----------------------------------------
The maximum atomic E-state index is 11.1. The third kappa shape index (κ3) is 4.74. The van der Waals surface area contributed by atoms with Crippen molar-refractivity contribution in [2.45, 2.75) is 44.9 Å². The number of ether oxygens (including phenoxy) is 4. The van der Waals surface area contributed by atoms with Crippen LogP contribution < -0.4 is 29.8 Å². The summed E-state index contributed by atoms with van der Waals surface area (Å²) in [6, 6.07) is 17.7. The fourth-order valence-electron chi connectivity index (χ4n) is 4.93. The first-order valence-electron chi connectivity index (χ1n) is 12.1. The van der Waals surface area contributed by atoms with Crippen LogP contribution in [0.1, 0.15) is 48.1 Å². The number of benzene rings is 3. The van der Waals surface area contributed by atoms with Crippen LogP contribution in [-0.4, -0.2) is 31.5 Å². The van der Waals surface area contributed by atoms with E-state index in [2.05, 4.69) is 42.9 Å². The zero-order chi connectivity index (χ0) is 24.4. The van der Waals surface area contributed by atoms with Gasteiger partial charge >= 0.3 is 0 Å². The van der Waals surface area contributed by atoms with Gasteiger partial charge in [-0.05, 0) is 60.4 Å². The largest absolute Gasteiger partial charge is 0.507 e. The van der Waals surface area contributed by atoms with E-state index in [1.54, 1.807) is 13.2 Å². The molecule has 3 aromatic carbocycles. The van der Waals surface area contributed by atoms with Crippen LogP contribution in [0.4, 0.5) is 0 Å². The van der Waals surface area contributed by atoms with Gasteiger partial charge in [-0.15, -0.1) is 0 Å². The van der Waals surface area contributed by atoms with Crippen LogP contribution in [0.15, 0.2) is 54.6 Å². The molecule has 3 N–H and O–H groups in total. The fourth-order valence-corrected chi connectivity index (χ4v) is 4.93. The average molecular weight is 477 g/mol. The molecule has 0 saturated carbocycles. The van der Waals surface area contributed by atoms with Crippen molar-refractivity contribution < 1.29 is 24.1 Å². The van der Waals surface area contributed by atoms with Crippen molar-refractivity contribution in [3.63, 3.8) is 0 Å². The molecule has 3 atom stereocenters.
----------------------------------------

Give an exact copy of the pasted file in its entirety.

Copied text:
The maximum atomic E-state index is 11.1. The third kappa shape index (κ3) is 4.74. The van der Waals surface area contributed by atoms with Crippen molar-refractivity contribution in [2.45, 2.75) is 44.9 Å². The number of ether oxygens (including phenoxy) is 4. The van der Waals surface area contributed by atoms with Crippen LogP contribution < -0.4 is 29.8 Å². The summed E-state index contributed by atoms with van der Waals surface area (Å²) in [6, 6.07) is 17.7. The fourth-order valence-electron chi connectivity index (χ4n) is 4.93. The first-order valence-electron chi connectivity index (χ1n) is 12.1. The van der Waals surface area contributed by atoms with Crippen LogP contribution in [0.1, 0.15) is 48.1 Å². The number of benzene rings is 3. The van der Waals surface area contributed by atoms with Crippen LogP contribution in [-0.4, -0.2) is 31.5 Å². The van der Waals surface area contributed by atoms with E-state index in [2.05, 4.69) is 42.9 Å². The zero-order chi connectivity index (χ0) is 24.4. The van der Waals surface area contributed by atoms with Gasteiger partial charge >= 0.3 is 0 Å². The van der Waals surface area contributed by atoms with Gasteiger partial charge in [-0.05, 0) is 60.4 Å². The largest absolute Gasteiger partial charge is 0.507 e. The van der Waals surface area contributed by atoms with E-state index in [1.54, 1.807) is 13.2 Å². The molecule has 3 aromatic carbocycles. The van der Waals surface area contributed by atoms with Crippen LogP contribution in [0.4, 0.5) is 0 Å². The van der Waals surface area contributed by atoms with Gasteiger partial charge in [-0.15, -0.1) is 0 Å². The van der Waals surface area contributed by atoms with Crippen LogP contribution in [0.15, 0.2) is 54.6 Å². The molecule has 3 N–H and O–H groups in total. The fourth-order valence-corrected chi connectivity index (χ4v) is 4.93. The average molecular weight is 477 g/mol. The molecule has 0 saturated carbocycles. The van der Waals surface area contributed by atoms with Crippen molar-refractivity contribution < 1.29 is 24.1 Å². The van der Waals surface area contributed by atoms with Crippen molar-refractivity contribution in [3.63, 3.8) is 0 Å². The molecule has 3 atom stereocenters.